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Craters of the Moon
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David Chenault
(DaveC) - BPL Staff - F

Locale: Crown of the Continent
Craters of the Moon on 06/18/2009 08:57:40 MDT Print View

I had a spare afternoon on the way down to SLC to catch a plane, so I stopped by Craters of the Moon National Monument for a brief overnight. In short, it's a great out of the way destination for backcountry exploration.

The monument staff said that well under 100 people spend a night out in the backcountry each year. Once off the trail, I saw no evidence of anyone else. I got my permit in about 4 minutes, and paid exactly zero dollars (a refreshing contrast to other parks).

I parked at the southern end of the loop drive (tree molds) and hike south on the "wilderness trail" for a few miles. T-storms were scudding off in the distance, and that, the mild temps, and the wet spring (flowers!) made for sublime hiking. When it looked interesting I zigged west to explore the edge of the a lava flow. Craters isn't the place to make big miles, it's the place to wander and poke around in the wild terrain that's so close to the road's end. I had fun climbing through the lava, checking out the craters, sinkholes, and faulting. Not fast walking, but more enjoyable than the sage walking the predominates off the rock.

Craters lava flow

I started hiking a bit before six in the evening, and around nine started to think about a camping spot. Finding a flat spot without talus isn't the easiest thing to do around there, but I found a nice spot in a small crater near The Sentinel. While I was cooking I had an amusing reminder of unique nature of the topography. I had anchored the corners of my E-Wing with rocks, as usual. Problem is, lava rocks are way light for their size. A strong gust sent the tarp folding and me hunting for more rocks.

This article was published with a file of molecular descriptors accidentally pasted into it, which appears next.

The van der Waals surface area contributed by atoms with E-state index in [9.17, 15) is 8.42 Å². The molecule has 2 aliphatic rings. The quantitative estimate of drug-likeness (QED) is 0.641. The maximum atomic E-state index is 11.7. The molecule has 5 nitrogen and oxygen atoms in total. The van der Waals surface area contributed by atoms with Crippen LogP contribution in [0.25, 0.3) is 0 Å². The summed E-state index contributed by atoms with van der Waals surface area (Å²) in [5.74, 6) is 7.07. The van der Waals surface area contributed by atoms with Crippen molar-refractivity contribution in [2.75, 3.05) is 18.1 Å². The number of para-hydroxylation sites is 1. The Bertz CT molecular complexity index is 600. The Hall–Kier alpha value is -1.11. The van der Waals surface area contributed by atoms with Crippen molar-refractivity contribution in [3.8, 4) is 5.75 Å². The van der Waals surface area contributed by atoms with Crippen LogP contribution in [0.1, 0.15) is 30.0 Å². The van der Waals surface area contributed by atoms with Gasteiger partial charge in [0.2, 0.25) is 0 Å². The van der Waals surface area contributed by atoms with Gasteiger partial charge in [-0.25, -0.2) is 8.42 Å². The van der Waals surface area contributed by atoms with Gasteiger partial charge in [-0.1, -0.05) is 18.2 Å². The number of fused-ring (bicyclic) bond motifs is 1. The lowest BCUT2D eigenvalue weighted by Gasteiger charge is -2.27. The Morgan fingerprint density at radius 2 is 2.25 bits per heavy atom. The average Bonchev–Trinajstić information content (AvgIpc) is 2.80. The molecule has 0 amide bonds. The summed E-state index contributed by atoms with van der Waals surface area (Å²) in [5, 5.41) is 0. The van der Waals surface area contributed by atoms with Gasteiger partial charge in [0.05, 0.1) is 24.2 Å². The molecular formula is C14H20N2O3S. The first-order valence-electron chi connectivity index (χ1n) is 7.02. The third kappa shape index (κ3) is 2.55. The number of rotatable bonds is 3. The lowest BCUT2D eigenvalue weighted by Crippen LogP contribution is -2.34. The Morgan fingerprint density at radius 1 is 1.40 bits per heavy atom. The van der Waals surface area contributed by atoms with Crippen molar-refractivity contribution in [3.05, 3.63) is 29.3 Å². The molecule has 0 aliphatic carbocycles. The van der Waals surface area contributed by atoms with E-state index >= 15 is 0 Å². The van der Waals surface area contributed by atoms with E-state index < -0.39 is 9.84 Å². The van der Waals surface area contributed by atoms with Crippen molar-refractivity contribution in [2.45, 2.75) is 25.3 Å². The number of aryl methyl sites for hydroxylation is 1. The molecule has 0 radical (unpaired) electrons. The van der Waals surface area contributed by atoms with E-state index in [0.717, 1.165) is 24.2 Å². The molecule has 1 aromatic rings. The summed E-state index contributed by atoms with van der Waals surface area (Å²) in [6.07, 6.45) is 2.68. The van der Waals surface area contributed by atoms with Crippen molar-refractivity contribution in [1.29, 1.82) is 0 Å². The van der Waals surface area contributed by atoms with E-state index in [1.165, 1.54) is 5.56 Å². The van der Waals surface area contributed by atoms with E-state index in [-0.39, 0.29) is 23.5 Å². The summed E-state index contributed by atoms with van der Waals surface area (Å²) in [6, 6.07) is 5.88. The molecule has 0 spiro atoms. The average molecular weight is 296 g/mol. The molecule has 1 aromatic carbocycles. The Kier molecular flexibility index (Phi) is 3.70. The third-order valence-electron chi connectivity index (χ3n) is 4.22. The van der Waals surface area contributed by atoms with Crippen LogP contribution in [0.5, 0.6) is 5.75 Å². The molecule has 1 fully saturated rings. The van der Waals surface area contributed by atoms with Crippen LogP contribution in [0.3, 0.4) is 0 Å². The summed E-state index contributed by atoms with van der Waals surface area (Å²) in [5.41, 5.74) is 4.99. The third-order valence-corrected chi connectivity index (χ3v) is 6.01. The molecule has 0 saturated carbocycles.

I slept well, considering I only brought my 60 quilt , a wool hat, and a primaloft vest. I woke up cold around 2 am and had to do a few situps so I could fall back asleep. I was up a little before six, on the trail within 30 minutes, and back to the truck by 830. A great trip, and a great way to sneak one in, too.

Mike Clelland
(mikeclelland) - MLife

Locale: The Tetons (via Idaho)
The Moon on 06/18/2009 10:01:48 MDT Print View

I live close to this place, and have only done a short little walk from my car. It's a cool place and a bizare bunch of terrain.

I need to get back there.

David Chenault
(DaveC) - BPL Staff - F

Locale: Crown of the Continent
future trips on 06/18/2009 14:41:58 MDT Print View

The wilderness area that makes up most of the northern end of the monument is quite small (I almost hiked it end to end and back on my short trip), but the monument itself is big. A potential project would be a S-N traverse, which would entail problematic water and lots of lava walking. It occurred to me that if you hit it in early spring, when the snow had melted off enough to ease hiking but was still present in pockets, one might have a chance.